Pixelprojekt_Ruhrgebiet - Made in Germany

Made in Germany zurück zur Übersicht

Leonard Freed, Bochum / Castrop - Rauxel / Dortmund / Duisburg / Mülheim a.d. Ruhr, 1965

  • Thou shalt not kill, - one of the Ten Commandments from the Bible., Castrop-Rauxel, 1965 (40 x 30 cm)

  • They built the house before the coal mines and the industrial revolution came. Now they are closing down the coal mines and the factories are being built where it is cheaper and the landscape is prettier., Gelsenkirchen, 1965 (40 x 30 cm)

  • Sunday in the city’s park. The family, dressed in tubular, synthetic-fibred suits, walk along the directed paths. Thousands of people are enjoying the water fountains, the park train, the music and cafes. ‘So new, so clean, if one only looked in the right, Dortmund, 1965 (40 x 30 cm)

  • The man is wearing a sign for peace, disarmament, a united Germany, an atomic-free Europe and against fascism., Ruhrgebiet, 1965 (40 x 30 cm)

  • Down the streets come the demonstrators, passing and blending with the landscape like shadows in a haunted house. ‘Working men’, they shout, ‘remember your champion, your martyrs. Arise ye workers and know your history. It was here on the Wupper river tha, Ruhrgebiet, 1965 (40 x 30 cm)

  • This is a city of steel mills, big beer breweries, high wages and hard lives. Through the town, the Easter peace marchers jump and fall, disciplined columns of anti-militarists. From all sides I hear whispered ‘Move only on command’., Dortmund, 1965 (40 x 30 cm)

  • Useless, wasted black mountains creeping from mines outline the homes and children posing in their Sunday best. Perhaps in the future the winds will cover the hills with fertile soil, green trees will grow, they will become parks, and tourists will come a, Ruhrgebiet, 1965 (40 x 30 cm)

  • ‘As a result of the need to solve agricultural problems and utilize its coal reserves (one of the few natural resources in ample supply), Germany developed as a leader in scientific research.’ …FROM A TEXTBOOK, Ruhrgebiet, 1965 (40 x 30 cm)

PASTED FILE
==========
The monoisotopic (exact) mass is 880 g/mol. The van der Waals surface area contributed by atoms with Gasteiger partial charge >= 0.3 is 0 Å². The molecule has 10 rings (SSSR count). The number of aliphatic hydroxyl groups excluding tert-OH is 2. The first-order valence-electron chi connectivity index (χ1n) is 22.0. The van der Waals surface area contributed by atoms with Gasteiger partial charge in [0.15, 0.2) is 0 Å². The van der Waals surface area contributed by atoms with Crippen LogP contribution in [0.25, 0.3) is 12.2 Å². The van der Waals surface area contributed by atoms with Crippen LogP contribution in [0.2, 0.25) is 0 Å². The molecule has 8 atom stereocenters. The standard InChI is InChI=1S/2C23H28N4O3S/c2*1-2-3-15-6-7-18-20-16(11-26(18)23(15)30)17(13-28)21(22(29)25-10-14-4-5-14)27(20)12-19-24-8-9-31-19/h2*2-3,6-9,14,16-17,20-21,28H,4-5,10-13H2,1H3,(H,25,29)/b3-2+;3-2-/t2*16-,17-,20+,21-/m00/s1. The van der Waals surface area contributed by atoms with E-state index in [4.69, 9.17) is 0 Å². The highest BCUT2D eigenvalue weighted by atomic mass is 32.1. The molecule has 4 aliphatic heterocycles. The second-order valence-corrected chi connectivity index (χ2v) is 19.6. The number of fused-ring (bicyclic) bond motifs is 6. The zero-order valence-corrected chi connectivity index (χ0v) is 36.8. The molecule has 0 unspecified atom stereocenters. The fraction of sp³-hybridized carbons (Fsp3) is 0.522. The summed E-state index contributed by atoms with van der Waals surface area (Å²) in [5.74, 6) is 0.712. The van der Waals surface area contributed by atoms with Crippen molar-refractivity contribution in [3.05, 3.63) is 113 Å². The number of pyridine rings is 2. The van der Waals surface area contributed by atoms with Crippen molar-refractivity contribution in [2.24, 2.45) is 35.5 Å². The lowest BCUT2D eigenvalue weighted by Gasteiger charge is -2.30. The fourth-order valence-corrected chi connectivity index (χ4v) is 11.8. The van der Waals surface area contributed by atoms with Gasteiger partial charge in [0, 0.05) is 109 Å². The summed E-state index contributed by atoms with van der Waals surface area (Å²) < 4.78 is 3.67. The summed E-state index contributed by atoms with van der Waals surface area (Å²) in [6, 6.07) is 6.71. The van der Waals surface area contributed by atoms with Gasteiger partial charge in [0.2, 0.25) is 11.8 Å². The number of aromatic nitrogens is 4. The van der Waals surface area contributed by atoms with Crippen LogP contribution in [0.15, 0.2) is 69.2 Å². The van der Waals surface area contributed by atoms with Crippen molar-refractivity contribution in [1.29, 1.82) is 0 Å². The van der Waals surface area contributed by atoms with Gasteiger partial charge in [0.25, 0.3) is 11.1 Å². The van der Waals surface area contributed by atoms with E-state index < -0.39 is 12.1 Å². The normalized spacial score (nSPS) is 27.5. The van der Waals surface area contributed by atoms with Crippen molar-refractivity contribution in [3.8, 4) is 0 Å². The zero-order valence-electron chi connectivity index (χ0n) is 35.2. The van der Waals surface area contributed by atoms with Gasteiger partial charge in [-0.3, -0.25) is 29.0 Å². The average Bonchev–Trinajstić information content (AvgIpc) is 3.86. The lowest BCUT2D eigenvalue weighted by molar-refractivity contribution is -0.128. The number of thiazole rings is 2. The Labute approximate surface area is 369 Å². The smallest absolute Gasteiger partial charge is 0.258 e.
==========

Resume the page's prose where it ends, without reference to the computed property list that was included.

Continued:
• The fashions reach into the back alleys of working men’s homes: now it is to own a poodle of one’s own., Bochum, 1965 (40 x 30 cm)

  • An expression common to working young people is ‘killing time’; the weekend is spent killing time waiting for the work days to begin., Mülheim an der Ruhr, 1965 (40 x 30 cm)

  • ‘In the old days, a family of six bought eight centners of potatoes for the year, one for each child and two for each adult. Today they advertise on television for the housewife to reduce and reduce and reduce’, said a housewife., Ruhrgebiet, 1965 (40 x 30 cm)

  • Train crews., Duisburg, (40 x 30 cm)

  • Her son had died at the front and she showed me a yellowing article from the local newspaper describing the action and illustrated with dramatic drawings of the troops heroically defending their positions from overpowering Russian forces… her son had died, Bochum, 1965 (40 x 30 cm)

  • Ruhrgebiet, 1965 (40 x 30 cm)

  • Anti-war painting on a truck., Gelsenkirchen, 1965 (40 x 30 cm)

  • Before the first world war the old man was a famous writer, but now he is forgotten, a footnote in German literature. He said, ‘I’ve had many libraries. Some were given away by me, some were taken away from me. When I was young it mattered. I was a revolu, Dortmund, 1965 (40 x 30 cm)

  • For what is the workingman working? For detergents and soap. The house must smell clean to be clean. Posted signs say ‘freshly waxed floors.’ Washed clothes receive a coating of black soot if left out overnight. The faces of the men become pale and pockma, Ruhrgebiet, 1965 (40 x 30 cm)

© Sämtliche Nutzungsrechte an den abgebildeten Fotografien liegen bei Leonard Freed